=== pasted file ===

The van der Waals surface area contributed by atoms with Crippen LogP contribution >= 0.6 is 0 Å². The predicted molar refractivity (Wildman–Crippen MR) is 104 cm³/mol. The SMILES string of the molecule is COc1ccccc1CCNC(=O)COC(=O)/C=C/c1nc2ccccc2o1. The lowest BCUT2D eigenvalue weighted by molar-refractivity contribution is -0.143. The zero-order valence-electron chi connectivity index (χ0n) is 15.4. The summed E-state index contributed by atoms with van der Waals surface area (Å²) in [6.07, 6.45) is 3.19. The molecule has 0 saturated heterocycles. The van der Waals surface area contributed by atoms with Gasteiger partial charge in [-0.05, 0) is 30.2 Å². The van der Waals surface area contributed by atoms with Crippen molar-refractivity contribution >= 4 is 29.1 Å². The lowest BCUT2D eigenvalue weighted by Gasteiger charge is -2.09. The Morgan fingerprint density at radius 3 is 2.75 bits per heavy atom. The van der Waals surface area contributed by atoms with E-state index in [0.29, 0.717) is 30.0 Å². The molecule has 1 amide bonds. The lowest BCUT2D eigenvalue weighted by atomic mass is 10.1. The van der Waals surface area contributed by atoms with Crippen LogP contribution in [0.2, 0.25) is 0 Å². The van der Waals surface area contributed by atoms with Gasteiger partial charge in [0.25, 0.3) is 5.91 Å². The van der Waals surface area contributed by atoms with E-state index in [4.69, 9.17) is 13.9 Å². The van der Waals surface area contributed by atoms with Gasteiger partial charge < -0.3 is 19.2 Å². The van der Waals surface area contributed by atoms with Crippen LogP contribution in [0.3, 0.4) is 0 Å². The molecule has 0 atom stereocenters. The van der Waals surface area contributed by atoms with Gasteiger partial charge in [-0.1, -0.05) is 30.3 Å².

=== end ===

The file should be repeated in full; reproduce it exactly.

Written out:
The van der Waals surface area contributed by atoms with Crippen LogP contribution >= 0.6 is 0 Å². The predicted molar refractivity (Wildman–Crippen MR) is 104 cm³/mol. The SMILES string of the molecule is COc1ccccc1CCNC(=O)COC(=O)/C=C/c1nc2ccccc2o1. The lowest BCUT2D eigenvalue weighted by molar-refractivity contribution is -0.143. The zero-order valence-electron chi connectivity index (χ0n) is 15.4. The summed E-state index contributed by atoms with van der Waals surface area (Å²) in [6.07, 6.45) is 3.19. The molecule has 0 saturated heterocycles. The van der Waals surface area contributed by atoms with Gasteiger partial charge in [-0.05, 0) is 30.2 Å². The van der Waals surface area contributed by atoms with Crippen molar-refractivity contribution >= 4 is 29.1 Å². The lowest BCUT2D eigenvalue weighted by Gasteiger charge is -2.09. The Morgan fingerprint density at radius 3 is 2.75 bits per heavy atom. The van der Waals surface area contributed by atoms with E-state index in [0.29, 0.717) is 30.0 Å². The molecule has 1 amide bonds. The lowest BCUT2D eigenvalue weighted by atomic mass is 10.1. The van der Waals surface area contributed by atoms with Crippen LogP contribution in [0.2, 0.25) is 0 Å². The van der Waals surface area contributed by atoms with Gasteiger partial charge in [0.25, 0.3) is 5.91 Å². The van der Waals surface area contributed by atoms with E-state index in [4.69, 9.17) is 13.9 Å². The van der Waals surface area contributed by atoms with Gasteiger partial charge < -0.3 is 19.2 Å². The van der Waals surface area contributed by atoms with Crippen LogP contribution in [0.3, 0.4) is 0 Å². The molecule has 0 atom stereocenters. The van der Waals surface area contributed by atoms with Gasteiger partial charge in [-0.1, -0.05) is 30.3 Å².